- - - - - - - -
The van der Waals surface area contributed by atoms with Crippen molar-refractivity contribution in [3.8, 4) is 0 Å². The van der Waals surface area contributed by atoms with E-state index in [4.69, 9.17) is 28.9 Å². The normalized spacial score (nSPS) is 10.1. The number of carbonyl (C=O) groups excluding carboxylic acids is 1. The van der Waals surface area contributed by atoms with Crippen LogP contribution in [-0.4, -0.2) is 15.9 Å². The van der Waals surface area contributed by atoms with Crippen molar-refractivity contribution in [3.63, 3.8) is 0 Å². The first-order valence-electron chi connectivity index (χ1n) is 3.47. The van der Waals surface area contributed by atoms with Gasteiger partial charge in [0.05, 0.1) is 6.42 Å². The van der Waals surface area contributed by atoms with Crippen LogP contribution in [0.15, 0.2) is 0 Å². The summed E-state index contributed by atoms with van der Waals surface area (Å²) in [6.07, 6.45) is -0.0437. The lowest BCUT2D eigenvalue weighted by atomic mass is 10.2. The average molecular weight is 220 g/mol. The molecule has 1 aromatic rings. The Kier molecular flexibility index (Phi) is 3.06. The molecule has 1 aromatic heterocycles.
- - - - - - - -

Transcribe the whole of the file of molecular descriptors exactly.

The van der Waals surface area contributed by atoms with Crippen molar-refractivity contribution in [3.8, 4) is 0 Å². The van der Waals surface area contributed by atoms with E-state index in [4.69, 9.17) is 28.9 Å². The normalized spacial score (nSPS) is 10.1. The number of carbonyl (C=O) groups excluding carboxylic acids is 1. The van der Waals surface area contributed by atoms with Crippen LogP contribution in [-0.4, -0.2) is 15.9 Å². The van der Waals surface area contributed by atoms with Crippen molar-refractivity contribution in [3.63, 3.8) is 0 Å². The first-order valence-electron chi connectivity index (χ1n) is 3.47. The van der Waals surface area contributed by atoms with Gasteiger partial charge in [0.05, 0.1) is 6.42 Å². The van der Waals surface area contributed by atoms with Crippen LogP contribution in [0.15, 0.2) is 0 Å². The summed E-state index contributed by atoms with van der Waals surface area (Å²) in [6.07, 6.45) is -0.0437. The lowest BCUT2D eigenvalue weighted by atomic mass is 10.2. The average molecular weight is 220 g/mol. The molecule has 1 aromatic rings. The Kier molecular flexibility index (Phi) is 3.06. The molecule has 1 aromatic heterocycles.